Researchers say calling on the phone instead of texting leads to a stronger social connection—and isn’t nearly as awkward as we fear.
By Li Tong Low
Have you picked up the phone today?
Social connection is important for our well-being and health, especially during the current COVID-19 pandemic. Closed borders, state lockdowns, and social distancing have separated people physically; thankfully, technology has provided us with communication tools to stay connected at a distance. However, different tools can have different effects on social connection.
Researchers from University of Texas at Austin and University of Chicago have found that voice-based tools (e.g., phone call, video call) foster stronger feelings of social connection than text-based tools (e.g., text message, email), but people often prefer to use text-based tools.
Communication tools and social connection
Amit Kumar and Nicholas Epley conducted three studies to examine people’s expectations, experiences, and preferences for voice-based and text-based communication tools. First, the researchers asked 200 participants to contact an old friend by phone or email, and about half of the participants actually did.
Before contacting the friend, nearly two-thirds of the participants indicated a preference for email over phone calls, likely because they expected more awkward interactions on the phone; however, they also expected more connected feelings via phone call. After contacting the friend, participants who used the phone indeed experienced stronger feelings of social connection than those who used email, but importantly, their interactions were not more awkward.
Second, the researchers paired up 302 participants, all strangers to each other. The researchers asked each participant pair to have a live chat via text message, voice call, or video call to share their answers to some personal questions (e.g., a favorite memory, an embarrassing moment, a time they cried in front of others).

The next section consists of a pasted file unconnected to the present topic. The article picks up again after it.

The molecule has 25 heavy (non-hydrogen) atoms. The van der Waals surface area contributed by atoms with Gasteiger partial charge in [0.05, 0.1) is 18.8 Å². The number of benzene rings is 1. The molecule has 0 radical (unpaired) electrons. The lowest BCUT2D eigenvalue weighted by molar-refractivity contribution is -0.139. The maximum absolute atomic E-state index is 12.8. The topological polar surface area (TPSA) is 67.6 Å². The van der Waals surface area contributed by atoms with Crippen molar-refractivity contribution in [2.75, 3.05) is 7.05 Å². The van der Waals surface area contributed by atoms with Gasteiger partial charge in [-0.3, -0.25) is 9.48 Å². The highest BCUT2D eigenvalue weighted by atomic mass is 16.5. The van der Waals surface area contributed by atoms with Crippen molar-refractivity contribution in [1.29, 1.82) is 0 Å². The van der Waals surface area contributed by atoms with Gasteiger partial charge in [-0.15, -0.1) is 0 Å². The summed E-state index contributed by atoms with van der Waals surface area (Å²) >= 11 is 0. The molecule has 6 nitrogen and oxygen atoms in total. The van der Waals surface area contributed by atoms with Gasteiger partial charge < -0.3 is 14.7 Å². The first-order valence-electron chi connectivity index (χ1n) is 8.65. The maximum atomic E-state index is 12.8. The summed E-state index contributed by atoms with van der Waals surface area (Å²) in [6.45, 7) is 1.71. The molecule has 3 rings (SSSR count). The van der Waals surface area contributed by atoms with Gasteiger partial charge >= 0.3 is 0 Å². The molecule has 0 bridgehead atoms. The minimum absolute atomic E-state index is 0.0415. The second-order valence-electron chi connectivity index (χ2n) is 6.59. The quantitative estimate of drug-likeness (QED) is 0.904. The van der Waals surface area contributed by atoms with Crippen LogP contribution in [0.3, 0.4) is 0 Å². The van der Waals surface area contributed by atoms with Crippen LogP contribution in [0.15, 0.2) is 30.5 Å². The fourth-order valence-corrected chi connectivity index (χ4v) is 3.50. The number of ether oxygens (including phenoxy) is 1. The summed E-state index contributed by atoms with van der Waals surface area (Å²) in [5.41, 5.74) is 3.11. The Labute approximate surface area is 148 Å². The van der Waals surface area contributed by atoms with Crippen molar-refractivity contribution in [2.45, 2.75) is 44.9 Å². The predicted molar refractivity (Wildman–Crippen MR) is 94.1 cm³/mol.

Before the conversation, all three participant groups expected similar levels of connectedness and awkwardness. After the conversation, voice call users and video call users reported stronger feelings of social connection than those who texted, but again, their interactions were not more awkward. Moreover, video call users reported similar levels of connectedness and awkwardness as voice call users.
Third, the researchers asked 101 participants to imagine contacting an old friend over phone and email. When asked to indicate preference for the communication tools, those who expected greater awkwardness via phone had a stronger preference for email, whereas those who expected greater connectedness via phone had a stronger preference for the phone.
Voice connects us better
These studies suggest that our voice connects us with others more effectively than text, perhaps because our voice better communicates our thoughts and feelings. Talking to people makes us feel more connected than texting people, and the interactions are not as awkward as we expect.
However, we often fail to notice that the tools we use to communicate influence our experiences of social connection. When we do compare the tools, we often overestimate the potential negative outcomes (awkward interactions) or underestimate the potential positive outcomes (connected feelings) of using voice-based tools, and subsequently choose to use the seemingly safer but less effective text-based tools.
So, the researchers suggest that to achieve a stronger social connection with our loved ones, call and talk rather than type and text. The researchers also suggest that technology developers design communication tools which encourage more talking between people and that policymakers make these tools more widely available.
This study was published in the Journal of Experimental Psychology: General.
Kumar, A. & Epley, N. (2020). It’s surprisingly nice to hear you: Misunderstanding the impact of communication media can lead to suboptimal choices of how to connect with others. Journal of Experimental Psychology: General. Advance online publication. https://doi.org/10.1037/xge0000962
About the Author
Li Tong Low is a research assistant working on neuroscience and psychology projects. She is engaged in research translation and enjoys writing about scientific discoveries for the public.